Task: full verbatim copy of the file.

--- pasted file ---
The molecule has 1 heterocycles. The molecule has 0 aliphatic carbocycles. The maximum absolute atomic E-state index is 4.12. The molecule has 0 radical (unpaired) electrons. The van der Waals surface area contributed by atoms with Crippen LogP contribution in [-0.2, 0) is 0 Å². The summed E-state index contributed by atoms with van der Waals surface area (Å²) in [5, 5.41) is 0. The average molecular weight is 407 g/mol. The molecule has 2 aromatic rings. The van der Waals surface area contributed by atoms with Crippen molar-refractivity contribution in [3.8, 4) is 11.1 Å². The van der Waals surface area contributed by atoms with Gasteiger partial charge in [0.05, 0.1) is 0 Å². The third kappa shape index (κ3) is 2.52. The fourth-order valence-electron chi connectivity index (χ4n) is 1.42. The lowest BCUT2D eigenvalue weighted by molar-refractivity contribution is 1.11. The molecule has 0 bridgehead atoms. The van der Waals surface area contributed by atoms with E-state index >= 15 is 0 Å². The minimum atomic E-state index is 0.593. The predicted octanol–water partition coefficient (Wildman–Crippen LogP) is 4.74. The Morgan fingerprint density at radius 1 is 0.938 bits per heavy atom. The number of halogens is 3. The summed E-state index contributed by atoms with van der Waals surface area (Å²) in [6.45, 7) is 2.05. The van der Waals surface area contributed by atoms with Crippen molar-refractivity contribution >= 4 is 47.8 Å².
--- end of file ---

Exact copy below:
The molecule has 1 heterocycles. The molecule has 0 aliphatic carbocycles. The maximum absolute atomic E-state index is 4.12. The molecule has 0 radical (unpaired) electrons. The van der Waals surface area contributed by atoms with Crippen LogP contribution in [-0.2, 0) is 0 Å². The summed E-state index contributed by atoms with van der Waals surface area (Å²) in [5, 5.41) is 0. The average molecular weight is 407 g/mol. The molecule has 2 aromatic rings. The van der Waals surface area contributed by atoms with Crippen molar-refractivity contribution in [3.8, 4) is 11.1 Å². The van der Waals surface area contributed by atoms with Gasteiger partial charge in [0.05, 0.1) is 0 Å². The third kappa shape index (κ3) is 2.52. The fourth-order valence-electron chi connectivity index (χ4n) is 1.42. The lowest BCUT2D eigenvalue weighted by molar-refractivity contribution is 1.11. The molecule has 0 bridgehead atoms. The van der Waals surface area contributed by atoms with E-state index >= 15 is 0 Å². The minimum atomic E-state index is 0.593. The predicted octanol–water partition coefficient (Wildman–Crippen LogP) is 4.74. The Morgan fingerprint density at radius 1 is 0.938 bits per heavy atom. The number of halogens is 3. The summed E-state index contributed by atoms with van der Waals surface area (Å²) in [6.45, 7) is 2.05. The van der Waals surface area contributed by atoms with Crippen molar-refractivity contribution >= 4 is 47.8 Å².